Students feel less lonely but have fewer friends, study says
Female college students see the biggest decline in loneliness.
Researchers say people are "more individualistic ... have higher self-esteem"
With growing concerns about loneliness among younger generations in modern society – in the land of Facebook-stalking, Snapchat-sending gadget-junkies – some experts now say despite being in technological isolation, American teenagers aren’t feeling quite as lonely as their parents were when they were teens.
A study published Monday in the Personality and Social Psychology Bulletin shows a modest decline in loneliness among American high school and college students through the years 1978 to 2009.
The researchers figured this out looking at data from several studies of high school and college students in the United States that examined teen attitudes and activities among this age group.
It finds teenagers today are less empathetic. They are also less likely to join clubs and make fewer close friends than prior generations, but that doesn’t leave them feeling left out.
Young people today, the study says, are more independent. They have less need for feeling attached to a large group of friends. For example, in 1985, 10% of people reported they discussed important matters with no one; in 2004, 25% reported the same. At the same time, young people feel more confident about themselves. They are more independent and assertive.
University of Queensland and Griffith University researchers suggest “extraversion and self-esteem, have increased over time.” That, they say, may play a big part in this overall decline.
Throughout history, “people become less dependent on their families and need more specialized skills, which could lead to less interest in social support and more self-sufficiency,” lead researcher David Clark wrote in a statement that went out with the study, “over time, people are more individualistic, more extroverted, and have higher self-esteem.”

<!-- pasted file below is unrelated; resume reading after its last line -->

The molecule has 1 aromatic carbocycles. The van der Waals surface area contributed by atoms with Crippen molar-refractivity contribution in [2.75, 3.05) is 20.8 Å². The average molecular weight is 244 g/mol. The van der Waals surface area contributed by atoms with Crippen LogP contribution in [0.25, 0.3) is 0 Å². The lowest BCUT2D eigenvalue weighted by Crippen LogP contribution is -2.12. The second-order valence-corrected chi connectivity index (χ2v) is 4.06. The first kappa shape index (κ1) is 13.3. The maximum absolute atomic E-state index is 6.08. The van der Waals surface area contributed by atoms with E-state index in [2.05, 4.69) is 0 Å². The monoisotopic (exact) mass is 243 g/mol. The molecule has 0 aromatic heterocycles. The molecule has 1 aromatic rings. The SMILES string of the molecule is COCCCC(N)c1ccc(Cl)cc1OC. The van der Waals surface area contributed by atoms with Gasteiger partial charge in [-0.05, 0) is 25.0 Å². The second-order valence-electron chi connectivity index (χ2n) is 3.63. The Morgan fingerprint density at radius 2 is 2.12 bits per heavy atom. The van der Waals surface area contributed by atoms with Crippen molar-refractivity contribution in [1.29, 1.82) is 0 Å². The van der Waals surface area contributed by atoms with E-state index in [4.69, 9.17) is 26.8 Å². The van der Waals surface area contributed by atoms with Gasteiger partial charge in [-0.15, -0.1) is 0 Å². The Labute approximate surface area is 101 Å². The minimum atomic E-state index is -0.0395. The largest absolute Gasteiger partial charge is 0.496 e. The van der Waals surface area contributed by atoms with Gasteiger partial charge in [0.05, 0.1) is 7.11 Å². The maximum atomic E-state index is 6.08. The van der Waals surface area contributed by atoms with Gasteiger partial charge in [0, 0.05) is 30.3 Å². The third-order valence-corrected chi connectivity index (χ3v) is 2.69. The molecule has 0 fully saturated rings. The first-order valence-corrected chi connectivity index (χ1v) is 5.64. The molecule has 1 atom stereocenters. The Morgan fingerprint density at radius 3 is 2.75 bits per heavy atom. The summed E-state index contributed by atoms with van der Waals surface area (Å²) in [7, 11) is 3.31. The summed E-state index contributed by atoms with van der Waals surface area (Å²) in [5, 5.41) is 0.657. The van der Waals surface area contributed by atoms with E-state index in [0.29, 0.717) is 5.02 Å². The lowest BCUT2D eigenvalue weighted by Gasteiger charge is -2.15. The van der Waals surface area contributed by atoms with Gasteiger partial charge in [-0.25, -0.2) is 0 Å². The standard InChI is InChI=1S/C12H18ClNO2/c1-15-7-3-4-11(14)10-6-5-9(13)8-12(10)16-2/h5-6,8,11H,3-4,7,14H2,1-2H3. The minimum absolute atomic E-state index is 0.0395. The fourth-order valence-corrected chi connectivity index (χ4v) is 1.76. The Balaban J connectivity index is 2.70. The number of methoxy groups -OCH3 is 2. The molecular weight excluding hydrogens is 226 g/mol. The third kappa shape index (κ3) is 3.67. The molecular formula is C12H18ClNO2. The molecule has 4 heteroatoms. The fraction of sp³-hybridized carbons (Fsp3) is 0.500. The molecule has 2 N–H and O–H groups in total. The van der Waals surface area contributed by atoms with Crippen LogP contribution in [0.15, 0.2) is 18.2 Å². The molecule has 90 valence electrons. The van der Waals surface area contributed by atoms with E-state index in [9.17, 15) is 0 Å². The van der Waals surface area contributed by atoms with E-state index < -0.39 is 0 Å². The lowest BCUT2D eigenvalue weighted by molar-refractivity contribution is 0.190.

The data showed female college students reported lower levels of loneliness than their male counterparts, although there were no big differences between male and female students in high school.
White high school students reported lower loneliness than African-American students, Hispanic students and others.
With less physical contact, yet more electronic connections than other generations, technology may have shifted the type of connectedness this generation needs, at least to a point.
That’s what Kimmy Ogochukwu Diei thinks. As a senior at the University of Chicago, she has had social media around all her life and she believes it has made having friends and feeling connected to them easier in many ways. Friends are just a text or message away even when she chooses to be by herself to study or work.
“Instead of me having to interact physically with my friends and contact them or run into them in order to get their attention and let them know how I’m doing, they can just contact me on Facebook or through email,” Ogochukwu Diei said. “It’s easier for me to say ‘Hey, I’m doing fine.’”
The only time she really feels isolated is “when I don’t have my phone with me or if it has died,” Ogochukwu Diei said. Then “I do feel very isolated.”